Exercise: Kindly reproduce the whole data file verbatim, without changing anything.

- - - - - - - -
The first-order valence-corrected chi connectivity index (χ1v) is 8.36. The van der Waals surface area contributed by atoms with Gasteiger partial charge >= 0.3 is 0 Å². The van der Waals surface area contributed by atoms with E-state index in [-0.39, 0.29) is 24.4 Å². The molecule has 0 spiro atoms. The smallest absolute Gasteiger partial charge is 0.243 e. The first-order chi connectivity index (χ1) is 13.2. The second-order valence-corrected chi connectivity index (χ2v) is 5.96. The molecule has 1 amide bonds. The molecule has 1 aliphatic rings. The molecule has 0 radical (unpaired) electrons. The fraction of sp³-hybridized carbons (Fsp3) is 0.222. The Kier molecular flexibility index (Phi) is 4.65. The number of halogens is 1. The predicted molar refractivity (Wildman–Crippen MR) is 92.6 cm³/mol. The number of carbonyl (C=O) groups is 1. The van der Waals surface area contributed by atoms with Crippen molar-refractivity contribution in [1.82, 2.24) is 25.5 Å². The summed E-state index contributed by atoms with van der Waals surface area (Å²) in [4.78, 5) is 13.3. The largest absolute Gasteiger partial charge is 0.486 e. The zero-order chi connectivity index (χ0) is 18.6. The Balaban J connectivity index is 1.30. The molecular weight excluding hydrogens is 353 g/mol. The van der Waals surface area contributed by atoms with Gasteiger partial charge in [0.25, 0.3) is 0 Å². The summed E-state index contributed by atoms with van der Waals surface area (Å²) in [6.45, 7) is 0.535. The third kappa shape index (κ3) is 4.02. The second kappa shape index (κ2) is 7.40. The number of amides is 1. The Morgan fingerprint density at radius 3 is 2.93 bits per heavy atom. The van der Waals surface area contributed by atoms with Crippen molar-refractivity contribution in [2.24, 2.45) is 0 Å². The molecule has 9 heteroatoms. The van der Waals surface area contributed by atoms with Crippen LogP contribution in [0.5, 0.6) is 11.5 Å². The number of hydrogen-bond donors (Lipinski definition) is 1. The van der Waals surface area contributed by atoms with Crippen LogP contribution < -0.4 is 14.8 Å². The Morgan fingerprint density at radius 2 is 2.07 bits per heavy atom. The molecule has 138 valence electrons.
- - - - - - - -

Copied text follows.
The first-order valence-corrected chi connectivity index (χ1v) is 8.36. The van der Waals surface area contributed by atoms with Gasteiger partial charge >= 0.3 is 0 Å². The van der Waals surface area contributed by atoms with E-state index in [-0.39, 0.29) is 24.4 Å². The molecule has 0 spiro atoms. The smallest absolute Gasteiger partial charge is 0.243 e. The first-order chi connectivity index (χ1) is 13.2. The second-order valence-corrected chi connectivity index (χ2v) is 5.96. The molecule has 1 amide bonds. The molecule has 1 aliphatic rings. The molecule has 0 radical (unpaired) electrons. The fraction of sp³-hybridized carbons (Fsp3) is 0.222. The Kier molecular flexibility index (Phi) is 4.65. The number of halogens is 1. The predicted molar refractivity (Wildman–Crippen MR) is 92.6 cm³/mol. The number of carbonyl (C=O) groups is 1. The van der Waals surface area contributed by atoms with Crippen molar-refractivity contribution in [1.82, 2.24) is 25.5 Å². The summed E-state index contributed by atoms with van der Waals surface area (Å²) in [4.78, 5) is 13.3. The largest absolute Gasteiger partial charge is 0.486 e. The zero-order chi connectivity index (χ0) is 18.6. The Balaban J connectivity index is 1.30. The molecular weight excluding hydrogens is 353 g/mol. The van der Waals surface area contributed by atoms with Gasteiger partial charge in [0.25, 0.3) is 0 Å². The summed E-state index contributed by atoms with van der Waals surface area (Å²) in [6.45, 7) is 0.535. The third kappa shape index (κ3) is 4.02. The second kappa shape index (κ2) is 7.40. The number of amides is 1. The Morgan fingerprint density at radius 3 is 2.93 bits per heavy atom. The van der Waals surface area contributed by atoms with Crippen molar-refractivity contribution in [2.24, 2.45) is 0 Å². The molecule has 9 heteroatoms. The van der Waals surface area contributed by atoms with Crippen LogP contribution in [0.5, 0.6) is 11.5 Å². The number of hydrogen-bond donors (Lipinski definition) is 1. The van der Waals surface area contributed by atoms with Crippen LogP contribution < -0.4 is 14.8 Å². The Morgan fingerprint density at radius 2 is 2.07 bits per heavy atom. The molecule has 138 valence electrons.